Sainsbury’s boss warns FOOD inflation is starting to ease but high labor costs will prevent prices from falling back to their low levels.
Supermarkets have been accused of “greedy inflation” amid claims they are using high food prices to boost profits.
But Simon Roberts, chief executive of Sainsbury’s, refused and said profits had fallen due to efforts to lower prices for shoppers.
He added that grocers currently make less than 3 cents per pound.
“Food inflation is starting to ease and we are committed to passing the savings on to our customers,” Mr. Roberts said.
Sainsbury’s said it had discounted 120 items, including bread, butter, milk, pasta, chicken and toilet paper.
But Mr. Roberts acknowledged that these are the items with the strongest price increase in the past year.
The UK’s second-largest supermarket has restarted a range of more affordable grocers called Stamford Street, an Aldi Price Match promotion and discount for Nectar members.
Grocery sellers say their 100 best-selling items are cheaper than they were three months ago, despite industry-wide inflation.
Mr Roberts’ efforts to make Sainsbury’s more competitive have paid off with a 11% increase in food sales in the last quarter.
Even so, the retailer did not raise its profit target, disappointing some investors.
The official food inflation figure fell from 19.1% to 18.4% in May.
But prices are still significantly higher than they were in early 2022, with bread and butter being 20% more expensive.
Mr. Roberts said that while the cost of shipping, handling and raw materials has started to decrease, labor costs have increased by 10% and will not decrease.
“Prices are not going to go back to the way they were because the cost of producing food has clearly gone up compared to a year or two ago,” he added.
FACEBOOK owner Mark Zuckerberg has dealt the first blow in a showdown with rival mogul Elon Musk after unveiling a new app for rival Twitter.
The Meta version, called Themes, is launching tomorrow and can be pre-ordered and linked to users’ existing Instagram accounts.
Zuckerberg’s Meta, which owns Facebook and Instagram, has told industry executives it wants to launch a platform that “runs well.”
The comment is clearly a blow to Mr Musk, who has made a series of abrupt changes since buying Twitter for £34 billion, including limiting the number of posts users can post. see.
Mr. Musk has stated that the social networking site is almost out of cash.
In a strange move, the two billionaires agreed to a duel.
Musk has said the bout could take place in Las Vegas or even the Colosseum in Rome, where gladiators used to fight to the death.
Both men recently posted photos of their extreme training regimens.
OFWAT: THAMES IN A HOLE
The head of the water regulator told MPs yesterday that Thames Water would need “a substantial amount of money” to get its finances in order.
Ofwat boss David Black told the House of Lords committee the watchdog should have stepped in to prevent Thames Water’s owner from piling up £14bn of debt in 2006.
However, he said that during that time, regulators took a “hands-on” approach and did not have the authority to do so.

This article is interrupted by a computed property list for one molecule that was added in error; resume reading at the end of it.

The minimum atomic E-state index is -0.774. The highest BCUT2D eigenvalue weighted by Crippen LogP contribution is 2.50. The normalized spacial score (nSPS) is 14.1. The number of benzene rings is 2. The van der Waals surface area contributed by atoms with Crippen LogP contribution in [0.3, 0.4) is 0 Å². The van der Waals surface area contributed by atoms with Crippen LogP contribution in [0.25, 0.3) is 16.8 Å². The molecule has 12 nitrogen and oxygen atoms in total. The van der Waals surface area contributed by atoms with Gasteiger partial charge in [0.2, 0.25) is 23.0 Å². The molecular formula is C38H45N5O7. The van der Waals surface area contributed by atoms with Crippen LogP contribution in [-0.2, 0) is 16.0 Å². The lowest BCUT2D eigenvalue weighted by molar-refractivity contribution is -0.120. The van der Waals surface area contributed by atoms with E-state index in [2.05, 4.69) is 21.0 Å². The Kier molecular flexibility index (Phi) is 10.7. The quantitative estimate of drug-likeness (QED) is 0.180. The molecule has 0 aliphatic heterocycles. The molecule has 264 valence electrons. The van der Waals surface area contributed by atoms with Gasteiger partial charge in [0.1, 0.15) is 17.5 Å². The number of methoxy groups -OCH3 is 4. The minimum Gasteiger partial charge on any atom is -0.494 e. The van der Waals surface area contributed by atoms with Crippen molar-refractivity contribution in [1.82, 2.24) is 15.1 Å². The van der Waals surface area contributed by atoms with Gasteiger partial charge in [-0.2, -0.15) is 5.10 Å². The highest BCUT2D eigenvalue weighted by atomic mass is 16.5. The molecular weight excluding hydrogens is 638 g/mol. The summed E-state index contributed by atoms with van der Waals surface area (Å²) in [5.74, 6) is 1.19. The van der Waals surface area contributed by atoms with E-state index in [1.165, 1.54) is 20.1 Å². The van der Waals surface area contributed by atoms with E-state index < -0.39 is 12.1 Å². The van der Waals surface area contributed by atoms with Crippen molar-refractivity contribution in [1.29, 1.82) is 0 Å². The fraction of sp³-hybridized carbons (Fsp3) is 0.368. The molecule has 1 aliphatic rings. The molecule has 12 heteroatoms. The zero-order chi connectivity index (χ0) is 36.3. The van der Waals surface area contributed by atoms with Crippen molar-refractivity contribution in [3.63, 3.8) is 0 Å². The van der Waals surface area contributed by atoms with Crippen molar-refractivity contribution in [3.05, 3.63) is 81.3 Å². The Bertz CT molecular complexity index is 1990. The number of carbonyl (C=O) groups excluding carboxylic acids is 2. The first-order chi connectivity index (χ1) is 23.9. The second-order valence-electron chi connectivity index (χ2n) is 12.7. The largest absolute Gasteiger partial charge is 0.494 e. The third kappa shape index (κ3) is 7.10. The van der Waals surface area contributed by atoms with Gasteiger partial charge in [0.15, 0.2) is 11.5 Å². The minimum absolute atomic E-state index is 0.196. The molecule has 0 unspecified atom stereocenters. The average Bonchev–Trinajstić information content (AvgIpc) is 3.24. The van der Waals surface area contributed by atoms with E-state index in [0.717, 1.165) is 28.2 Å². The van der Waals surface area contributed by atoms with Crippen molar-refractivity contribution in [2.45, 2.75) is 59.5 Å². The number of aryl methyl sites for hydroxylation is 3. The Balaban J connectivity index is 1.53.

Ofwat can now block dividends if a utility is deemed financially stretched.
Thames Water is in talks to raise £1 billion, but Mr Black admits its existing investors may not want to put in more money.
The government is exploring a special regulator for Thames Water, which means putting it under state control.
Mr Black said he “didn’t see the same level of problem” elsewhere in the sector.
DIET GUZZLED COMPANY
HEALTHY Foodhak has purchased a celebrity diet company that has worked with Adele, Mel C, Michael McIntyre and Denise Van Outen.
Balance Box was founded by dietitian Jennifer Irvine 20 years ago and has worked with celebrities and sports stars before struggling to recover from the pandemic.
Foodhak uses AI to mine clinical health trials and personalize medically beneficial meal plans.
ONLY 18 companies have listed on the London Stock Exchange in 2023, raising £650m, compared with 47 in 2021, raising £9.4bn.
We Soda scrapped £6bn listing in London, blaming lack of investor interest
GORMLEY IN HEALTHY SAVE
NAKED WINES turned to its founder for a second time to revive its fortunes after sales plummeted.
Online officials say that Rowan Gormley, who founded the company in 2008, will return as chairman, taking over from David Stead, who is leaving immediately. Mr. Gormley was brought back as a board adviser in 2022 after a series of profit warnings.
Naked Wines yesterday disappointed the City by delaying the release of full-year results and saying sales were below expectations.
Businesses say to deliver profitable growth, they need to focus on acquiring more customers faster.
Shares in Naked Wines fell 10% to 89p, valuing the company at just £67m.
INEOS IS HOPE TO CLEAN
INEOS boss Sir Jim Ratcliffe is hoping to boost sales with a range of laundry products.
The industrial magnate’s interests include chemicals, oil fields, French football club Nice, shares in the Formula 1 team Mercedes-AMG Petronas and utility vehicles Grenadier.
Now he is setting his sights on cleaning the house.
Ineos Hygienics, which launched hand sanitizer during the pandemic, is competing with companies like Unilever and Proctor & Gamble with 16 household products with “active scents” that are said to improve sleep sleep and help focus at work.
Yesterday, Sir Jim criticized the competition watchdog’s decision to block Ineos’ £780 million acquisition of cement company SIKA.
Sir Jim said: “This is another example of how a backstopped deal would benefit the UK.
“Added by the unexpected levy in the North Sea and continued high energy costs, we see the government driving business out of the UK.”